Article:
North Somerset is made up of over 75 towns and villages and is situated south west of Bristol and North of the Mendips hills. Outstanding primary schools and secondary schools attract families, whilst the many transport links draw in a mass of commuters. These links include: Bristol International Airport, train stations located in Nailsea & Backwell, Yatton & Weston-super-Mare (and funding has recently been secured to re-open the Portishead railway link to Bristol) the M5 motorway, A370 and A38 roads and the Strawberry Line cycle route, running between Bristol and Weston. Towns are well serviced with Waitrose, Sainsbury’s and Tesco’s supermarkets, leisure centres, swimming pools and many boutique shops, independent cafes and restaurants, and several public houses serving food and drinks. The North Somerset Levels has wildlife habitats including the Tickenham, Nailsea and Kenn Moors biological Site of Specific Scientific Interest and the area is renowned for its many nature reserves, lakes, woodlands and country and coastal walks. Finally, it has to be mentioned that North Somerset is the birth place of ‘The Wurzels’ band, famous for their number one hit ‘The Combine Harvester’.
The beautiful villages of Abbots Leigh & Leigh Woods are situated just 3 miles west of Bristol, neighbouring Clifton but separated by the River Avon and connected via Clifton Suspension bridge. The areas are known for substantial detached homes and Leigh Woods Nature Reserve.
Backwell is the closest village to Nailsea and shares not only its train station, but ‘Buckland’s Pool’ commonly known as Backwell Lake, a hot spot for wildlife and dog walkers. The village is popular with families due to its schools (primary and secondary), larger houses and its village atmosphere. The small town has a healthy community feel with many amenities including a swimming pool, several pubs, convenience store, a great fish and chip shop and the thriving Backwell Playhouse theatre.
The pretty village of Barrow Gurney has a population of approximately 350 and sits 5 miles south west of Bristol city centre. Picturesque throughout with stone built cottages and farmhouses, narrow windy roads and a beautiful mill pond. Amenities are limited to a post office, a farm shop and a great pub. The village also has one of the smallest library's, in the form of a red telephone box filled with books, which are swapped amongst the community.
The villages of Brockley & Cleeve sit approximately 9 miles southwest of Bristol City Centre and are overlooked by several hills and valleys, which support a rich diversity of wildlife. Properties vary in age, but are mostly larger houses and cottages, with several farm houses and barn conversions.
The four villages have a combined population over 5750 with Easton-in-Gordano having the dominant share. Located in the Gordano Valley, the small villages are surrounded by two nature reserves, hectares of ancient woodlands, wetlands, wild flower meadows and farmland. Its residents can enjoy superb walks and spotting an abundance of wildlife including woodpeckers, Tawny Owls and bats. Properties vary from beautiful period cottages, to more modern seventies houses and Weston-in-Gordano boasts a popular 18th Century pub named The White Hart, well known for it's great food and selection of drinks.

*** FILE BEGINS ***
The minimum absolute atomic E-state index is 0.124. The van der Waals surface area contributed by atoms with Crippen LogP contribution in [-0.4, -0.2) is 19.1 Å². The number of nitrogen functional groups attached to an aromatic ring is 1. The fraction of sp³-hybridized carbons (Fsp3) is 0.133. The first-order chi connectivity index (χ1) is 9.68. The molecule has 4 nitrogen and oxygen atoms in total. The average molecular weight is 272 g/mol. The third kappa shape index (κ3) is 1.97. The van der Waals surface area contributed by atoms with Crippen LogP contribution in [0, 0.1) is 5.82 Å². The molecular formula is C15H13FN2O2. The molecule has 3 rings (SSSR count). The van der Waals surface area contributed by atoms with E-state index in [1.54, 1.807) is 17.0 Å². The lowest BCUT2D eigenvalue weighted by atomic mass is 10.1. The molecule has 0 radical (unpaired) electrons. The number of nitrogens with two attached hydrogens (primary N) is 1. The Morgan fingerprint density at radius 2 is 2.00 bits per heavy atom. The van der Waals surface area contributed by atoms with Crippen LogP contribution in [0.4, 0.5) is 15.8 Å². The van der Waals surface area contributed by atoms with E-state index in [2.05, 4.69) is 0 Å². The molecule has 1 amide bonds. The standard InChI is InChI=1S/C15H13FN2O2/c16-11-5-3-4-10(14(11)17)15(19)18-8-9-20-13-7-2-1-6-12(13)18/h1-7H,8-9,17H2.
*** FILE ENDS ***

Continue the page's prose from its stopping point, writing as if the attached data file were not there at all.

A seaside town with Victorian detached and town houses, a popular promenade, gardens and Victorian bandstand, Pier and the enigmatic Curzon Cinema which dates back to 1912. Clevedon Pier is one of the earliest examples of a Victorian pier still in existence in the UK and sea trips can be taken from the pier to various destinations along the Bristol Channel and Severn estuary. Other landmarks include The Clock Tower in the town centre, Clevedon Court, Walton Castle, Poets’ Walk (so named to commemorate the poets and writers who visited Clevedon including Coleridge and Tennyson) and Ladye Bay, whilst modern amenities include a leisure centre and swimming pool, primary and secondary schools, several supermarkets and the boutique shops, independent restaurants and cafes of Hill Road. Clevedon also benefits from direct access to Junction 20 of the M5, providing a commuter with ease to Bristol or Exeter and Devon. A weekly market is held in the town every Thursday and an artisans’ market on the first Sunday of the month (April to December) in the vicinity of Hill Road.
The pretty village of Congresbury is home to the Double Tree at Hilton Cadbury House, a large hotel and events venue and Cadbury Garden Centre one of the largest garden and leisure centres within the local area. The River Yeo flows through Congresbury as well as the A370 providing an easy commute to Junction 21 of the M5 or towards Bristol City Centre.
The two villages are one mile apart and are home to a post office, a general store, a pub, church, village hall and an observatory which hosts stargazing events run by Bristol Astronomical Society. The villages are surrounded by fields and woodlands and situated with only a short drive to Bristol City Centre.